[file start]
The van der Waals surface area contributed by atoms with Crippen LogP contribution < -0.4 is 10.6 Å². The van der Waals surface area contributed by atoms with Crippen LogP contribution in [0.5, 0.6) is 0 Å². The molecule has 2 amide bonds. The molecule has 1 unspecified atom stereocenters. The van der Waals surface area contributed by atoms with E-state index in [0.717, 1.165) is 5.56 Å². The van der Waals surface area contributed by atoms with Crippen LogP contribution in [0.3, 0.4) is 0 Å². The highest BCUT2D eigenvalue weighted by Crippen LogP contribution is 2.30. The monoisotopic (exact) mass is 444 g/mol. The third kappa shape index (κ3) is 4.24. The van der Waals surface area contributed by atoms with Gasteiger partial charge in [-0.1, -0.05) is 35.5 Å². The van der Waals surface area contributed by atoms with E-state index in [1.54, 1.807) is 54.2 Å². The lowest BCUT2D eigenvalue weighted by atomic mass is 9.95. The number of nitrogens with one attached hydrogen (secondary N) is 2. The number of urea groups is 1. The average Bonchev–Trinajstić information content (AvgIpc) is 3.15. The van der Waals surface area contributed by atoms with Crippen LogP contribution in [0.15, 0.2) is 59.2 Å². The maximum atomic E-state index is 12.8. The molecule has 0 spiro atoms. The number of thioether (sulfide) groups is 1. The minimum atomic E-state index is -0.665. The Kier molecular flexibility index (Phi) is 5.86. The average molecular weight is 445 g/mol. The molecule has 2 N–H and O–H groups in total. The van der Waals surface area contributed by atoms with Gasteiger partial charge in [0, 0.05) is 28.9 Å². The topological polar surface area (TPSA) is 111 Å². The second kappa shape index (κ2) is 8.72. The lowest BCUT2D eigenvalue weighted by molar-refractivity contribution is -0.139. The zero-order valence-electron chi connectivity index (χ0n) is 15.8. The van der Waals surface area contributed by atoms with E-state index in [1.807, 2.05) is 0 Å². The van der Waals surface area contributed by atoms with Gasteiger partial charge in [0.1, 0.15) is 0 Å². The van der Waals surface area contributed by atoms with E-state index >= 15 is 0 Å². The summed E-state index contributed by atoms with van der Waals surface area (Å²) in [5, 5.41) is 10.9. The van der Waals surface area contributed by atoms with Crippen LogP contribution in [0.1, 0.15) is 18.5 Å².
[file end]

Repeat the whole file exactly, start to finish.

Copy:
The van der Waals surface area contributed by atoms with Crippen LogP contribution < -0.4 is 10.6 Å². The van der Waals surface area contributed by atoms with Crippen LogP contribution in [0.5, 0.6) is 0 Å². The molecule has 2 amide bonds. The molecule has 1 unspecified atom stereocenters. The van der Waals surface area contributed by atoms with E-state index in [0.717, 1.165) is 5.56 Å². The van der Waals surface area contributed by atoms with Crippen LogP contribution in [0.3, 0.4) is 0 Å². The highest BCUT2D eigenvalue weighted by Crippen LogP contribution is 2.30. The monoisotopic (exact) mass is 444 g/mol. The third kappa shape index (κ3) is 4.24. The van der Waals surface area contributed by atoms with Gasteiger partial charge in [-0.1, -0.05) is 35.5 Å². The van der Waals surface area contributed by atoms with E-state index in [1.54, 1.807) is 54.2 Å². The lowest BCUT2D eigenvalue weighted by atomic mass is 9.95. The number of nitrogens with one attached hydrogen (secondary N) is 2. The number of urea groups is 1. The average Bonchev–Trinajstić information content (AvgIpc) is 3.15. The van der Waals surface area contributed by atoms with Crippen LogP contribution in [0.15, 0.2) is 59.2 Å². The maximum atomic E-state index is 12.8. The molecule has 0 spiro atoms. The number of thioether (sulfide) groups is 1. The minimum atomic E-state index is -0.665. The Kier molecular flexibility index (Phi) is 5.86. The average molecular weight is 445 g/mol. The molecule has 2 N–H and O–H groups in total. The van der Waals surface area contributed by atoms with Gasteiger partial charge in [0, 0.05) is 28.9 Å². The topological polar surface area (TPSA) is 111 Å². The second kappa shape index (κ2) is 8.72. The lowest BCUT2D eigenvalue weighted by molar-refractivity contribution is -0.139. The zero-order valence-electron chi connectivity index (χ0n) is 15.8. The van der Waals surface area contributed by atoms with E-state index in [1.807, 2.05) is 0 Å². The van der Waals surface area contributed by atoms with Gasteiger partial charge in [0.1, 0.15) is 0 Å². The van der Waals surface area contributed by atoms with E-state index >= 15 is 0 Å². The summed E-state index contributed by atoms with van der Waals surface area (Å²) in [5, 5.41) is 10.9. The van der Waals surface area contributed by atoms with Crippen LogP contribution in [0.1, 0.15) is 18.5 Å².